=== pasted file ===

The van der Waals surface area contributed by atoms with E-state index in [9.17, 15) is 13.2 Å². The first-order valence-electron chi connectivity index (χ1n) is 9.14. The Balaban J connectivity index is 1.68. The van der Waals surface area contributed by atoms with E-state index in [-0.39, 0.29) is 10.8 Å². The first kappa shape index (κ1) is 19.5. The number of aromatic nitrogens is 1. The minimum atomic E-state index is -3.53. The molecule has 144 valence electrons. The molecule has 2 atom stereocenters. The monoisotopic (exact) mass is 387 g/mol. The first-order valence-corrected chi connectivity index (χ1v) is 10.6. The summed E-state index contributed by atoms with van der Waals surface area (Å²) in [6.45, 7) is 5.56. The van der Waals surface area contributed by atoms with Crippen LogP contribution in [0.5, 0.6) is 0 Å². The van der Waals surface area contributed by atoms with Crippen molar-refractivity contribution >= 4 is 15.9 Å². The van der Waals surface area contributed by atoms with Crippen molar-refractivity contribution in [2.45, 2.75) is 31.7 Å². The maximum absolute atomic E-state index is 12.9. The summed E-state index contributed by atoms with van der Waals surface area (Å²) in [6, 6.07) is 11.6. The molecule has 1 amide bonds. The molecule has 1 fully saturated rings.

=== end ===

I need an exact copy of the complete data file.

The van der Waals surface area contributed by atoms with E-state index in [9.17, 15) is 13.2 Å². The first-order valence-electron chi connectivity index (χ1n) is 9.14. The Balaban J connectivity index is 1.68. The van der Waals surface area contributed by atoms with E-state index in [-0.39, 0.29) is 10.8 Å². The first kappa shape index (κ1) is 19.5. The number of aromatic nitrogens is 1. The minimum atomic E-state index is -3.53. The molecule has 144 valence electrons. The molecule has 2 atom stereocenters. The monoisotopic (exact) mass is 387 g/mol. The first-order valence-corrected chi connectivity index (χ1v) is 10.6. The summed E-state index contributed by atoms with van der Waals surface area (Å²) in [6.45, 7) is 5.56. The van der Waals surface area contributed by atoms with Crippen LogP contribution in [0.5, 0.6) is 0 Å². The van der Waals surface area contributed by atoms with Crippen molar-refractivity contribution >= 4 is 15.9 Å². The van der Waals surface area contributed by atoms with Crippen molar-refractivity contribution in [2.45, 2.75) is 31.7 Å². The maximum absolute atomic E-state index is 12.9. The summed E-state index contributed by atoms with van der Waals surface area (Å²) in [6, 6.07) is 11.6. The molecule has 1 amide bonds. The molecule has 1 fully saturated rings.